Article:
June 25 “Wordless Wednesday” – Share a picture or video on your blog!
June 25 “Wordless Wednesday” – Share a picture or video on your blog!
(Well, it never got posted when it was supposed to… and life is a little different now. Read on!)
Life has been quite stressful recently. I’ve got wedding plans on the mind, on a job hunt for something that offers benefits so I can manage the costs of diabetes supplies, and struggling to balance between my home life and my work life. Sometimes, it just feels like it never ends!
I am a graphic designer, and that is the job I am searching for. I refuse to take a job doing something with good money, but not in my field. It started off months ago after graduating college with a million resumes to a million companies, hoping that one would call me back. A few did, I interviewed and never heard from them again. My blood sugars suffered, and were harder then ever to control. Up, down. Up, down. Up, down.
Last week I got lucky. I got a call to tour of the facilities of a possible job location. They followed up and asked if I wanted to meet for a second meeting and interview. I joyfully accepted.
My interview was at 1:30 pm. I hadn’t eaten lunch beforehand because I wanted to make sure I was on time. I spent 3 hours interviewing with two prospective bosses. I could feel my blood sugar levels dropping quickly, but I struggled though it. I couldn’t let my diabetes get in the way of interview. We continued to talk about the direction in which I wanted my life to go, how I see myself in 3 years from now, and what I was really looking for in a career. Stress continued on they asked me to do a mock-up postcard and email it as soon as possible. I was up against 5 other candidates. Pending their review of my postcard, they would schedule me for my 3rd interview/meeting at another location.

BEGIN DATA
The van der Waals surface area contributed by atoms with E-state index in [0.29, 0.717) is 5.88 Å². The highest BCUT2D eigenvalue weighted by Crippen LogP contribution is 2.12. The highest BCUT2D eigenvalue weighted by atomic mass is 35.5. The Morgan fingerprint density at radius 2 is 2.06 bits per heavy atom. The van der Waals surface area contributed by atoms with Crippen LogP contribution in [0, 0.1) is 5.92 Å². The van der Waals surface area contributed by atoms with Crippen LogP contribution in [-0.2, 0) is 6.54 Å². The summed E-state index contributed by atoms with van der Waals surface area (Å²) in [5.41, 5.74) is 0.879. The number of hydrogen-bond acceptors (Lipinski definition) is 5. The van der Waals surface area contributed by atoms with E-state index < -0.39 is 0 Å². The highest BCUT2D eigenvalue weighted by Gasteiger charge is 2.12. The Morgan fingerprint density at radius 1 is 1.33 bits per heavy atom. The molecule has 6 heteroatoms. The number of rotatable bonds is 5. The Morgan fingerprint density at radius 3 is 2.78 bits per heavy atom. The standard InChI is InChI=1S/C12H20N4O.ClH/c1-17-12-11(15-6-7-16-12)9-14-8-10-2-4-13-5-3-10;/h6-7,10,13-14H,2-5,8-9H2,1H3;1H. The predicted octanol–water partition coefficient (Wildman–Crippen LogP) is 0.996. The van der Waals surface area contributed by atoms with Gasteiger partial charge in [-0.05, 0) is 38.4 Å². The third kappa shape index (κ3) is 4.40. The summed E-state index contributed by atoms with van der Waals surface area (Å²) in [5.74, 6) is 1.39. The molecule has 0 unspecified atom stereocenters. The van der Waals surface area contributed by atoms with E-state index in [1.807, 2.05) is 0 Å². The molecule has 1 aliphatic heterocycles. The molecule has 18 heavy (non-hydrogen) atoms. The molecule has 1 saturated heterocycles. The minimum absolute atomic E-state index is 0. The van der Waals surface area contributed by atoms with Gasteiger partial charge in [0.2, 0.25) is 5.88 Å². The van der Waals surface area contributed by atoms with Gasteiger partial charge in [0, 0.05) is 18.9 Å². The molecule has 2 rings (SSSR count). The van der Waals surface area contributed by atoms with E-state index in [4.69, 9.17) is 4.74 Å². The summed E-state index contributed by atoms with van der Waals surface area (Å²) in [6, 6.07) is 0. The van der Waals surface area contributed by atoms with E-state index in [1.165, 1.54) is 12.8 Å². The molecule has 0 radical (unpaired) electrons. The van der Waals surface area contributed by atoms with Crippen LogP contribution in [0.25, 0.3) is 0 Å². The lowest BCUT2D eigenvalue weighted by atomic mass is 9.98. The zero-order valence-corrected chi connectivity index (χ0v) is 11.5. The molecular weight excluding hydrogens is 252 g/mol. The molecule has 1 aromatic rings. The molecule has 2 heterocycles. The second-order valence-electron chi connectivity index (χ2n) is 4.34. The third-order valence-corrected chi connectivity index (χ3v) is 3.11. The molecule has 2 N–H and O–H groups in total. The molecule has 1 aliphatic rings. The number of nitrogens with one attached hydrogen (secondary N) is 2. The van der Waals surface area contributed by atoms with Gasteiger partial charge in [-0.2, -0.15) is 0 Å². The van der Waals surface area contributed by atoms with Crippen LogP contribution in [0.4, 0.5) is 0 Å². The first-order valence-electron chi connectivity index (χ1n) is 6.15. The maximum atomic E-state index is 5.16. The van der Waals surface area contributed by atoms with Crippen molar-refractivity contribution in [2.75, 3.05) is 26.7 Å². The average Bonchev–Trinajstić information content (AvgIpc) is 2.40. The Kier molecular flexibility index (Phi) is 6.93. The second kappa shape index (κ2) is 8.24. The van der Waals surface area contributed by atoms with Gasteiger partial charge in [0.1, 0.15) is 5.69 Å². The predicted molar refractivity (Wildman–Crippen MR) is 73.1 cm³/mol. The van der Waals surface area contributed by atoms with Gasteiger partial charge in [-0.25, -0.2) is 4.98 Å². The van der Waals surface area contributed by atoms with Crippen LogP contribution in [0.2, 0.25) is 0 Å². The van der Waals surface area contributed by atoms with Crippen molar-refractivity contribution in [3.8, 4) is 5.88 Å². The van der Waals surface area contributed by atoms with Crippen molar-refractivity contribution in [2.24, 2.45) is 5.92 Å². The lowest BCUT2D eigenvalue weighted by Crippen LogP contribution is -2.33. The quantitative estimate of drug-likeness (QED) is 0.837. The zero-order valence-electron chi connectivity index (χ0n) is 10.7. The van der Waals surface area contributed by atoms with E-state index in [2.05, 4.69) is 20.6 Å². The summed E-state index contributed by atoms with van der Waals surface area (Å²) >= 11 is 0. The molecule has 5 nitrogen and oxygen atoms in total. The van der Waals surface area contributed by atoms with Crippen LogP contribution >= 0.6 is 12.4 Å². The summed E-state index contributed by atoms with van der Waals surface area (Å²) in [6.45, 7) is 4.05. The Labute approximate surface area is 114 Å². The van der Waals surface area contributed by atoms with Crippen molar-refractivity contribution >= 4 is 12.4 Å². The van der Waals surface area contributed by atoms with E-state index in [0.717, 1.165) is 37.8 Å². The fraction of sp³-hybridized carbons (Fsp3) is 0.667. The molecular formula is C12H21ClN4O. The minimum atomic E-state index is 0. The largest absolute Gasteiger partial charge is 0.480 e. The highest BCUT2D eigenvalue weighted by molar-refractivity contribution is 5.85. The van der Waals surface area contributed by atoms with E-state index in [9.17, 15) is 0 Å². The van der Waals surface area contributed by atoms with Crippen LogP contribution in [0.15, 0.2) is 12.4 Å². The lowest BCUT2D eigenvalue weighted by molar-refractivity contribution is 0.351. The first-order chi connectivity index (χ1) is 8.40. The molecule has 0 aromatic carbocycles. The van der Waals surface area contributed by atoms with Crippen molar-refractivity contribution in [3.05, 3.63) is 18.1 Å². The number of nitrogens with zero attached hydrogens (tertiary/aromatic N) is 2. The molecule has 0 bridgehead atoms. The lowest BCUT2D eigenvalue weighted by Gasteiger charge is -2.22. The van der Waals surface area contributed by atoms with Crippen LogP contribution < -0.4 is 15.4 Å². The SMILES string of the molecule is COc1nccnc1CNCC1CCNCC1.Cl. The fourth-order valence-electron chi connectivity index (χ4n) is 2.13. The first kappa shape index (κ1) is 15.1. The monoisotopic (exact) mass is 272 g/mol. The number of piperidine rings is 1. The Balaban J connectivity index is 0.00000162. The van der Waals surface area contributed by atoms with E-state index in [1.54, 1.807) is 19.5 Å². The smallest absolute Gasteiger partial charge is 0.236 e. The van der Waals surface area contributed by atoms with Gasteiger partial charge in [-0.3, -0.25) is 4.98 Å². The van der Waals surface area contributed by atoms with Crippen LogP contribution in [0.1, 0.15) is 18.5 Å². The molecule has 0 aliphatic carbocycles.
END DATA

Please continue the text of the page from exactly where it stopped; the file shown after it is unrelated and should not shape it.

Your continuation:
I rushed out of there to grab the juice box I had in my car. I knew I needed it, so there was no need to check my blood sugar level right away. I waited a few minutes and checked my blood sugar. Still low. I popped a few glucose tablets and waited again. Once they were on the rise, I felt better, more concentrated and able to drive. I rushed home to tell my fiance about the wonderful interview I just had.
With all of that being said, I got the job. It’s been almost 3 months here now.. and I am totally in love with my new job. I have told my co-workers and many others who work here about my type 1 diabetes. They have my fiancés phone number in case anything was to ever go wrong. They totally understand how difficult it is to control, and hear my dexcom going off for all my highs and lows.